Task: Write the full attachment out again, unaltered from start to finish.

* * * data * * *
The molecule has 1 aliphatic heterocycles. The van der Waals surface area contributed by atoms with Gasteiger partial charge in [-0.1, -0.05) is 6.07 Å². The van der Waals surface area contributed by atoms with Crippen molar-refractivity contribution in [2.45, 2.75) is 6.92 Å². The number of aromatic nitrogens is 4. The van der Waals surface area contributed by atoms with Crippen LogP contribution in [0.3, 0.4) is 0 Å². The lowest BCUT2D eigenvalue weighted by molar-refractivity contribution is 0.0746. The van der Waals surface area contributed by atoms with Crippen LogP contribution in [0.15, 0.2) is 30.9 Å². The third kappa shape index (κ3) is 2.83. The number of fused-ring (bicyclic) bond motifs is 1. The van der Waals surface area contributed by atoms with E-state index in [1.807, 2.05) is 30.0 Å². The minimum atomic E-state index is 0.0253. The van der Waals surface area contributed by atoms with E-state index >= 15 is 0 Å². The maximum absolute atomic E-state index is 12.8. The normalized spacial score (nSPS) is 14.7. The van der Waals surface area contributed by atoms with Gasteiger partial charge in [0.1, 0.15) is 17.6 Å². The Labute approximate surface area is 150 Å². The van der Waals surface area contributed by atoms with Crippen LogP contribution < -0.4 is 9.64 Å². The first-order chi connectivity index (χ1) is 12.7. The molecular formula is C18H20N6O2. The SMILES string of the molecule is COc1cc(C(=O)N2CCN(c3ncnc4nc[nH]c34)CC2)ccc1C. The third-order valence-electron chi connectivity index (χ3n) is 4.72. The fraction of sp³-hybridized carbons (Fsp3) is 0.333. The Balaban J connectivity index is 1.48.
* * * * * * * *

The molecule has 1 aliphatic heterocycles. The van der Waals surface area contributed by atoms with Gasteiger partial charge in [-0.1, -0.05) is 6.07 Å². The van der Waals surface area contributed by atoms with Crippen molar-refractivity contribution in [2.45, 2.75) is 6.92 Å². The number of aromatic nitrogens is 4. The van der Waals surface area contributed by atoms with Crippen LogP contribution in [0.3, 0.4) is 0 Å². The lowest BCUT2D eigenvalue weighted by molar-refractivity contribution is 0.0746. The van der Waals surface area contributed by atoms with Crippen LogP contribution in [0.15, 0.2) is 30.9 Å². The third kappa shape index (κ3) is 2.83. The number of fused-ring (bicyclic) bond motifs is 1. The van der Waals surface area contributed by atoms with E-state index in [1.807, 2.05) is 30.0 Å². The minimum atomic E-state index is 0.0253. The van der Waals surface area contributed by atoms with E-state index >= 15 is 0 Å². The maximum absolute atomic E-state index is 12.8. The normalized spacial score (nSPS) is 14.7. The van der Waals surface area contributed by atoms with Gasteiger partial charge in [0.1, 0.15) is 17.6 Å². The Labute approximate surface area is 150 Å². The van der Waals surface area contributed by atoms with Crippen LogP contribution < -0.4 is 9.64 Å². The first-order chi connectivity index (χ1) is 12.7. The molecular formula is C18H20N6O2. The SMILES string of the molecule is COc1cc(C(=O)N2CCN(c3ncnc4nc[nH]c34)CC2)ccc1C. The third-order valence-electron chi connectivity index (χ3n) is 4.72. The fraction of sp³-hybridized carbons (Fsp3) is 0.333. The Balaban J connectivity index is 1.48.